1990–2000: Caught up in the ICT craze

The ICT boom takes hold of Finland 

The new millennium arrives. In Finland and throughout the world, it is feared that computers and mobile phones will break down when the millennium arrives. It is thought that memory in information systems will get confused by the final two zeros of the new year. 

Nokia launches its first GSM phone in 1992. A few years later, the company expands its operations in Oulu and asks the university to double the amount of technology students being taken in.

The technology craze takes hold also in Oulu. In particular, the number of study places for information technology is increasing year on year. The Department of Computer Science researches and develops new kinds of software. (Picture: Raimo Ahonen, University of Oulu archive.)

 

Student numbers reach record levels 

At the turn of the millennium, the number of students studying electrical engineering and information technology is already several times higher than it was in the early 1990s. In addition, the Faculty of Economics is established. Students are recruited for jobs even while they are still studying. The technology culture is flourishing.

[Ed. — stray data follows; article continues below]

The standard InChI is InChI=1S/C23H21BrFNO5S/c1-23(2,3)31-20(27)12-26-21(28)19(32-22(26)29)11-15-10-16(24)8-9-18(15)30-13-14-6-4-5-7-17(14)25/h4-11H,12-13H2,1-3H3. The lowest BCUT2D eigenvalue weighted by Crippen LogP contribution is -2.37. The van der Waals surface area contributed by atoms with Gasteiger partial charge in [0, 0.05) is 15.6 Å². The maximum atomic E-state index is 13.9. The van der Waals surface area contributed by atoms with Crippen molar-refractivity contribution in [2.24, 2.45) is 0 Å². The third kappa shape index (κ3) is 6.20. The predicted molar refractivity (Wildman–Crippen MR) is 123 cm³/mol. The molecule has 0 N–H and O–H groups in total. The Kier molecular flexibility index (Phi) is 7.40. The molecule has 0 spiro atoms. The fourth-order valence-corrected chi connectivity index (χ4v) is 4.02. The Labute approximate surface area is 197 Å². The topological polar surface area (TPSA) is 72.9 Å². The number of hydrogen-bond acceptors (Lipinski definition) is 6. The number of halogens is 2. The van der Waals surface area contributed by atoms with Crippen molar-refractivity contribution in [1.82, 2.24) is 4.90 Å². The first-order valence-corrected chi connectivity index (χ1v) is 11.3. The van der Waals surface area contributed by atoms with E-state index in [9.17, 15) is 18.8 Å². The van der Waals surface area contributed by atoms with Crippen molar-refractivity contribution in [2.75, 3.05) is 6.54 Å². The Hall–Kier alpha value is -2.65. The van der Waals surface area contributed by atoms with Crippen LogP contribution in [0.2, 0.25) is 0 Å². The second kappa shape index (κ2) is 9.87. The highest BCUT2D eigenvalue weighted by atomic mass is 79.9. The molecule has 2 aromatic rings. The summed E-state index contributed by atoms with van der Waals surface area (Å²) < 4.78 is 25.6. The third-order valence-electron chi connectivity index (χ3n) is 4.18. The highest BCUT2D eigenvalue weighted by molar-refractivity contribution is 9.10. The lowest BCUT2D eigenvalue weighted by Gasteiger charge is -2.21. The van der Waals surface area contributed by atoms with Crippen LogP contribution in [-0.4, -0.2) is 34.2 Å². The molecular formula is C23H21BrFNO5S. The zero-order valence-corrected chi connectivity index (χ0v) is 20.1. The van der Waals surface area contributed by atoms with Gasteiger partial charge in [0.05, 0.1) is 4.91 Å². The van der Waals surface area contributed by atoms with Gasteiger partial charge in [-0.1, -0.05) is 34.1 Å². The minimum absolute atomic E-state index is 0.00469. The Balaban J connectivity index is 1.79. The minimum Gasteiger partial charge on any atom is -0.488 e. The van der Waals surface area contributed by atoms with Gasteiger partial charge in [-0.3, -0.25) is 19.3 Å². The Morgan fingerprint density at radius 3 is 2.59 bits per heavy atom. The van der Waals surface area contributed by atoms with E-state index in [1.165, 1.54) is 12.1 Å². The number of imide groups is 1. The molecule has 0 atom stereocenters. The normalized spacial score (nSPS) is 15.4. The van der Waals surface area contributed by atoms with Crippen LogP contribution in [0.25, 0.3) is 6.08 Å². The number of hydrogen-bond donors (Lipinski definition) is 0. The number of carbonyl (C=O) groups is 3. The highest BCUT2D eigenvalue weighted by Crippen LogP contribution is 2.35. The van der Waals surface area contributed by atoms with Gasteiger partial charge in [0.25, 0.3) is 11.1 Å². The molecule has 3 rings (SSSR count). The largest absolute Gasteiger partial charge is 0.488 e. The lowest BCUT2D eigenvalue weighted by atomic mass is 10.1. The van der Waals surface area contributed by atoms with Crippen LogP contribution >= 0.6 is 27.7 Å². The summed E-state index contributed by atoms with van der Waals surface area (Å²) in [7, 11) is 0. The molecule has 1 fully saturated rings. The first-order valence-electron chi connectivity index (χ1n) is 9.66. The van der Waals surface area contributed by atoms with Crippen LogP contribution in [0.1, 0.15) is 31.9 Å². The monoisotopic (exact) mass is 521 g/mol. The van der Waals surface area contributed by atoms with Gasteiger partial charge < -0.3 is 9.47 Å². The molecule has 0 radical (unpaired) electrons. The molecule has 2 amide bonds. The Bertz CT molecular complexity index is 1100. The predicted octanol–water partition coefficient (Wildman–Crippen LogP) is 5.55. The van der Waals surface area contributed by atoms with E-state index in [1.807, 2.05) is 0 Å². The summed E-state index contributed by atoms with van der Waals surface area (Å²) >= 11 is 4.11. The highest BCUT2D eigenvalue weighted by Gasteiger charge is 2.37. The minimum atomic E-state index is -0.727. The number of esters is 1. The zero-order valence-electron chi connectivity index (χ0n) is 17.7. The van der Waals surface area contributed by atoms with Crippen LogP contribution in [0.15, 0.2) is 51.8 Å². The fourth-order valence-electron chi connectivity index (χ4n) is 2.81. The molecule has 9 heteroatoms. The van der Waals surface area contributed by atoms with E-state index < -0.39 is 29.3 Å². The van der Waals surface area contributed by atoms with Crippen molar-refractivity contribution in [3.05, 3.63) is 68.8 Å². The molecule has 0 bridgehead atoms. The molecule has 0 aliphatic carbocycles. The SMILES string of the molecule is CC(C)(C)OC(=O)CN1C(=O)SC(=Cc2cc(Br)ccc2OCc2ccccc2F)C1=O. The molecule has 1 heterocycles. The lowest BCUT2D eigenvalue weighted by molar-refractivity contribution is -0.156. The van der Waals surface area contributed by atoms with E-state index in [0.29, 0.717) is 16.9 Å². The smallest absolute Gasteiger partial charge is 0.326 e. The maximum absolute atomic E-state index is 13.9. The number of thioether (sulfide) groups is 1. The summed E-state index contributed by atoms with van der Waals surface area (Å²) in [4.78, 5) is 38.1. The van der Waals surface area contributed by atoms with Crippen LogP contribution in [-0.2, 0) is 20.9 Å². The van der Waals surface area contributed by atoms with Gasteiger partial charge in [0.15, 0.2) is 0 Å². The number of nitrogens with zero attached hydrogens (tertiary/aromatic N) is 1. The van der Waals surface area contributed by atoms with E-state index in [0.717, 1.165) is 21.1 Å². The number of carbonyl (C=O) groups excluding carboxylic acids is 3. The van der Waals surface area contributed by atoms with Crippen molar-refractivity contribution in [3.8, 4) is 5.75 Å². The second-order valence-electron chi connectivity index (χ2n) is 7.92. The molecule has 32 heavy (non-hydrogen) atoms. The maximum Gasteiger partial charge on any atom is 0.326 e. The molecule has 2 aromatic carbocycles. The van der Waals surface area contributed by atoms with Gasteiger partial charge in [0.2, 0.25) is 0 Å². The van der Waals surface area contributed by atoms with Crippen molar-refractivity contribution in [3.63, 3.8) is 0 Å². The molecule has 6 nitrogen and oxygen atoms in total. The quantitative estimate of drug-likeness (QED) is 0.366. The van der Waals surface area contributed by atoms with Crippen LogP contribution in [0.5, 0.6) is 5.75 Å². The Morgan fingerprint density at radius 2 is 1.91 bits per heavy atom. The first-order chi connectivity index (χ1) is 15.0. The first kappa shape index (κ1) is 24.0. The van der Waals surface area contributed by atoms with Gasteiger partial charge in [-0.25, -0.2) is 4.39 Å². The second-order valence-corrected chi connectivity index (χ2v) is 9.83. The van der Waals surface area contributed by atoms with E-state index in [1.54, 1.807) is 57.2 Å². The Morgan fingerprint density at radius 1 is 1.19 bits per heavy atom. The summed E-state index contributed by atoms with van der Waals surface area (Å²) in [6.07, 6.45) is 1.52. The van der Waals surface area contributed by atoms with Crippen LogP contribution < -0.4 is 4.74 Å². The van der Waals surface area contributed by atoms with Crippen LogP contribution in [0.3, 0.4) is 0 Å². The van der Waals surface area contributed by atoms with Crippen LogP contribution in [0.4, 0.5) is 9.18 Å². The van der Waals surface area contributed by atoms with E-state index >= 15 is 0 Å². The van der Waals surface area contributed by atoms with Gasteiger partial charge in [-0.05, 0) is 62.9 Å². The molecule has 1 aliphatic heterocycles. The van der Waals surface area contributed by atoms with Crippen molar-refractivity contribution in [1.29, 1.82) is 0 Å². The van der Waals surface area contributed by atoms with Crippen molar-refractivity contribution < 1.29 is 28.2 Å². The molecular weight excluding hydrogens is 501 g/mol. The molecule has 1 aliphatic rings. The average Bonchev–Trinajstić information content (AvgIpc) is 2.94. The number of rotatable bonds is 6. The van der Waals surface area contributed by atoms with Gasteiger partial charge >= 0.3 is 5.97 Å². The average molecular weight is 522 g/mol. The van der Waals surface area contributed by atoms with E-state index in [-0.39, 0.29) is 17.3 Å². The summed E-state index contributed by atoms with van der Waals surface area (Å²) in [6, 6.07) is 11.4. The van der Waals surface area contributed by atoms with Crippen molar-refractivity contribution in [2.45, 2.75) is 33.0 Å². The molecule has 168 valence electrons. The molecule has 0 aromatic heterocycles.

Students of technology entertain residents of Oulu with their stunts and games.

The Oulu miracle is born

The press starts to talk about the ‘Oulu phenomenon’ and the ‘Oulu miracle’. In the early 2000s, the Oulu region is Finland's number two growth centre, second only to Helsinki. The population and the number of jobs are growing faster than in the rest of the country.

The university achieves fame as a centre for wireless technology and life sciences. Among the events held in 1999 there is even a seminar on virtual reality research. Research is also being carried out on the possibilities that augmented reality offers for medicine and creative design.

‘Without the university, there wouldn’t have been the Oulu phenomenon.’

University President Lauri Lajunen, in his 50th birthday interview with Helsingin Sanomat on 2 March 2000

 

In 1992, sculptor Matti Peltokangas designs the artwork ‘Yhtyvät säteet’ for the university's North Square.

The ball becomes known as the ‘humanity ball’ because it is in the courtyard of the Faculty of Humanities. (Picture: Juhani Viander, the University of Oulu archives.)